BOSTON, Mass. — Fatigue, shortness of breath, ‘brain fog’ and trouble sleeping — just a few of the many symptoms experienced by those with Post-Acute Coronavirus Syndrome — otherwise known as “Long Covid.”
“There’s a whole cacophony of different symptoms,” said Walter Koroshetz, MD, Director of the National Institute of Neurological Disorders and Stroke at the National Institutes of Health (NIH). “And people generally have a couple of them. It’s not just one thing.”
It’s unclear how many Americans are suffering from “Long Covid” — by some estimates up to 30 percent of infections result in lingering effects.
“Even if it is only five percent, that’s still millions of people,” said Steven Flanagan, MD, President-Elect of the American Academy of Physical Medicine & Rehabilitation. “Between four and five million based on the number of people who’ve survived COVID-19. We’re talking about a huge public health problem affecting millions of people who are having difficulty going back to doing the things that are important to them.”
For more than a year, Flanagan’s organization has been pushing the government to study “Long Covid,” issuing a “call to action” as the pandemic reached the one-year mark in March 2021.
The group’s efforts finally paid off.
This week, the NIH launched a media campaign to enroll more Americans in a massive study of “Long Covid” the agency has dubbed “RECOVER.”
“Our top priority is to try and figure out what went wrong in the recovery process in those people and how can we correct it,” Koroshetz said. “COVID-19 has affected so many millions of people, we have to look and see down the road how has COVID-19 affected our future health. Did it change our risk for dementia or heart attack or diabetes?”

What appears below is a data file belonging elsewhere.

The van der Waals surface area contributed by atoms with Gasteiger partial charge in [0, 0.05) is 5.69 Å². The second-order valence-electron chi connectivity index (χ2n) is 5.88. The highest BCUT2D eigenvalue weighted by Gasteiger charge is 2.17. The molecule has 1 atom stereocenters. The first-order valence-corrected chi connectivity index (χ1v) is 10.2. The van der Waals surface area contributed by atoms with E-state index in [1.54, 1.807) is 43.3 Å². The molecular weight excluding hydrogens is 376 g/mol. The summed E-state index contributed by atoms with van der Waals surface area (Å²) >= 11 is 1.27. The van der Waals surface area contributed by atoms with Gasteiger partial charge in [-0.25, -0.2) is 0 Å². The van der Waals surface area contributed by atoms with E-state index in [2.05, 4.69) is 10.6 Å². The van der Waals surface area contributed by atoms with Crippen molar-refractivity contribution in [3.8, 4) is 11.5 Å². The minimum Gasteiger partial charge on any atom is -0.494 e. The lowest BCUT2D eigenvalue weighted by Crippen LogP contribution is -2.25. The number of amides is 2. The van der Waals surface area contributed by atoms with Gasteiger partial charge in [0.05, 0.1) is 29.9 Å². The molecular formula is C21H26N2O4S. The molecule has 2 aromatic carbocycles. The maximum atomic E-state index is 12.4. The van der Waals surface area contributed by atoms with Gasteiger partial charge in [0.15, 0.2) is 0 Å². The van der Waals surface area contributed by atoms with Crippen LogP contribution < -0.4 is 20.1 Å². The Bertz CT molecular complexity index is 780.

In Boston, six sites are enrolling study subjects: Beth Israel Deaconess, Boston Medical Center, Brigham and Women’s, Cambridge Health Alliance, Mass General and Tufts Medical.
And they are not just looking for those experiencing “Long Covid.”
“We’re looking for people who are acutely infected now because we want to understand what is the process of recovery after COVID-19,” Koroshetz said. “So we can compare people making a good recovery versus those who are making a poor recovery.”
Within the larger framework of “RECOVER,” studies will vary depending on symptoms and severity.
“There are a series of tests that everybody gets,” Koroshetz said. “They’re called ‘Tier One’ tests.”
These would include tests on blood, saliva and stool samples. Additionally, participants will answer a health questionnaire and receive a general physical exam.
“Then we have what’s called ‘Tier Two’ studies, and those are for people who are having trouble in particular areas,” Koroshetz said. “So if you’re having say concentration, memory trouble, there will be more neurological investigations. Trouble with breathlessness and shortness of breath, then those will be more pulmonary type studies.”
“Tier Three” studies will be reserved for “Long Covid” sufferers having major issues affecting particular symptoms.
Those wishing to participate in the studies can begin the sign-up process at recovercovid.org
“This is a real problem that needs to be addressed,” Flanagan said. “We need to develop guidance and treatments. It’s so prevalent and so many people are complaining about it. That we really believe this is a real condition — and why wouldn’t we?”
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